Rating: 1

I have not read any of the Grey books, as in 50 Shades of, or the one on which FIFTY SHADES DARKER is based.  Thus when I see Kim Basinger flitting through the edges of this film, looking petulant and warning our mousey heroine, Anastasia (Dakota Johnson), away from the eponymous Grey, as in Christian (Jamie Dornan), it is little more than an extended cameo than the pivotal character all the other characters believe her to be. Perhaps this pap would have been more than a steamy and badly written soap opera if I had read those books. Perhaps not. I do, however, think I can identify one of the reasons that this soft-core porn is so appealing to women. It’s not the glimpse of an opulent lifestyle, it’s not the couture clothes and the big bucks that are thrown Anastasia’s way. It’s not even the enormous attention to detail, not to mention the amount of time, that Christian spends in pleasuring her. It’s the confession from him at the outset that he is willing to change his kinky ways for her.

For the women out there who can’t get the men in their lives to put down the toilet seat, that’s got to be catnip of a most irresistible variety.

The rest is so much window dressing and melodrama. Heck, there’s even a bodice-ripping.

Jamie Dornan, Dakota Johnson

Jamie Dornan, Dakota Johnson

Anastasia, having broken away from her BDSM sexual contract with 27-year-old billionaire Christian, is pursuing her dream of becoming a book editor. She’s landed a job that will eventually lead to that, but for now she’s the subservient assistant to Jack (Eric Johnson), fiction editor at a small publishing house in Seattle. There are no blindfolds, nor any handcuffs or whips, but psychologically, it’s pretty much the same relationship she had with Christian.  Speaking of Christian, naturally he comes crawling back to Anastasia, well he is chauffeured in a luxury vehicle, but it’s the thought that counts. He declares his love for her with a voice untainted by emotion, and assures her that he cannot go on without her without ever changing his expression.  Won’t she have dinner with him? Won’t she consider taking him back if he will forego his kink and embrace a vanilla sex life?  Won’t she take less than a split-second and only the tiniest nibble of her red and pouty lips?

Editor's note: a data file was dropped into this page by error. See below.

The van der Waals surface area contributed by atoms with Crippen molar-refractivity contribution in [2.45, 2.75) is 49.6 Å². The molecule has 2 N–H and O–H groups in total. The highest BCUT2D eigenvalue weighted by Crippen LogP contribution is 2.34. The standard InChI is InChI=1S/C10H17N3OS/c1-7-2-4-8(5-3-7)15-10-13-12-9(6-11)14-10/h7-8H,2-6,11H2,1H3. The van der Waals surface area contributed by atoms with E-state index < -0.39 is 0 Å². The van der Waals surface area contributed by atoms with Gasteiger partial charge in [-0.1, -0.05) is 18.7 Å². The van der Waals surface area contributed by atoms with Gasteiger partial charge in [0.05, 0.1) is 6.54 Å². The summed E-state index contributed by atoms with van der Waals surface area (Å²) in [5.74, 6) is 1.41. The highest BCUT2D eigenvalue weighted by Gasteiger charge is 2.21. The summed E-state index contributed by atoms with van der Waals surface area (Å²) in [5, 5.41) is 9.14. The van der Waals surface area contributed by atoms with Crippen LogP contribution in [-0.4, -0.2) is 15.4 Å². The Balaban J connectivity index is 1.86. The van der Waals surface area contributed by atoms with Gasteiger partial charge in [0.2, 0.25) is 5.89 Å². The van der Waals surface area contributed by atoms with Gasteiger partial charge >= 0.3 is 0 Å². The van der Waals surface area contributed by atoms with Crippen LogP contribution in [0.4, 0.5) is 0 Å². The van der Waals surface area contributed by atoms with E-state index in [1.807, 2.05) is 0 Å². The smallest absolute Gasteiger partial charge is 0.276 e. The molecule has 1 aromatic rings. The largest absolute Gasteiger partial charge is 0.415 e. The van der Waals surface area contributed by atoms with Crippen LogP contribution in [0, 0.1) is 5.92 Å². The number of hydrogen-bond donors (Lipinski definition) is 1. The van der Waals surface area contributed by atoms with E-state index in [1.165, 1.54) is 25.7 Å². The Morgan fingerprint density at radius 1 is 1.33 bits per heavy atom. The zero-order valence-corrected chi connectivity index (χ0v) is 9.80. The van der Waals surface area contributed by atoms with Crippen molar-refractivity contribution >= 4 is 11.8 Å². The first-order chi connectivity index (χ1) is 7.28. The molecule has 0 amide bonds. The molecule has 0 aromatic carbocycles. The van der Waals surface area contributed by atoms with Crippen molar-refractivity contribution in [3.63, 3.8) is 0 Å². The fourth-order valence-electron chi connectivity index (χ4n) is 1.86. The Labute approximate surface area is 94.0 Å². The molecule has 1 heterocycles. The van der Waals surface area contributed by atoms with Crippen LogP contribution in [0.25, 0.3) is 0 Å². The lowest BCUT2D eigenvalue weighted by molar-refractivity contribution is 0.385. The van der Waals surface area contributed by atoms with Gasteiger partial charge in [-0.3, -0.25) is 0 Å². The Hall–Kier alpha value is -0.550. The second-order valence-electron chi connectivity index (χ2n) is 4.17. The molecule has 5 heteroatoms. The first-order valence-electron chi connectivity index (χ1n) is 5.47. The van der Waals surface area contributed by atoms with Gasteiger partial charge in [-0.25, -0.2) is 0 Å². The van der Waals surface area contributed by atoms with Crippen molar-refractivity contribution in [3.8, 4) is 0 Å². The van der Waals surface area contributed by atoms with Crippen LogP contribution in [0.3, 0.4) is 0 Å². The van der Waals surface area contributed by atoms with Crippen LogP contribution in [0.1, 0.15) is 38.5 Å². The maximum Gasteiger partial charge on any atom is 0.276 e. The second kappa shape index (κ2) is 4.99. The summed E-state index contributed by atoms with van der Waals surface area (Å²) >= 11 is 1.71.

Thus commences the mad whirl of a fancy masked ball, a trip around Puget Sound in a yacht, and lots and lots and lots of canoodling. Throw in a weepy stalker with wild hair and runny mascara (Bella Heathcote), a dash of sexual harassment in the workplace, and Christian’s bout of bad dreams about his troubled early life, and you have the stuff of a potboiler, and one that is ready, willing, and able to boil over into the ridiculous with alarming regularity.

It’s all so over the top that at one point I wondered if this was a satire gone wrong. But no, it’s just a film gone wrong. Johnson and Dornan have zero chemistry, and their frequent sexual couplings have all the sizzle of a chilled herring. Dornan is a stolid piece of man-candy, dark, brooking, and gruff. Yes, he’s nice to look at as he goes through his morning exercise routine, but then he starts talking, and the spell is broken.



Then there’s Johnson. A bland little thing with big eyes and body language that makes her a walking apology. Agile when taking her panties off in a restaurant, limber when exploring her wilder side in the sack, when asked to do anything else, she’s singularly uninteresting. It creates an insurmountable obstacle to giving credence to Anastasia’s quest to be her own woman, in control at work and at home.

They are surrounded by characters whose only reason for existing is to react to them. Be happy for them, fret about them, and to provide a sounding board for them when they need to talk. One is labeled Mom (Marcia Gay Hardin), one is labeled Best Friend (Eloise Mumford). I’m sure there’s a name, but it’s as forgettable as the character.

FIFTY SHADES DARKER attempts to be a character study, exposing old wounds as the reason for present kink, and in doing so, it misses the point of its existence entirely.  Instead it should have stuck to what it does if not well, at least with a sense of purpose: embracing its the soft-core essence, and titillating the repressed with a kinky story safe enough to be a guilty pleasure.



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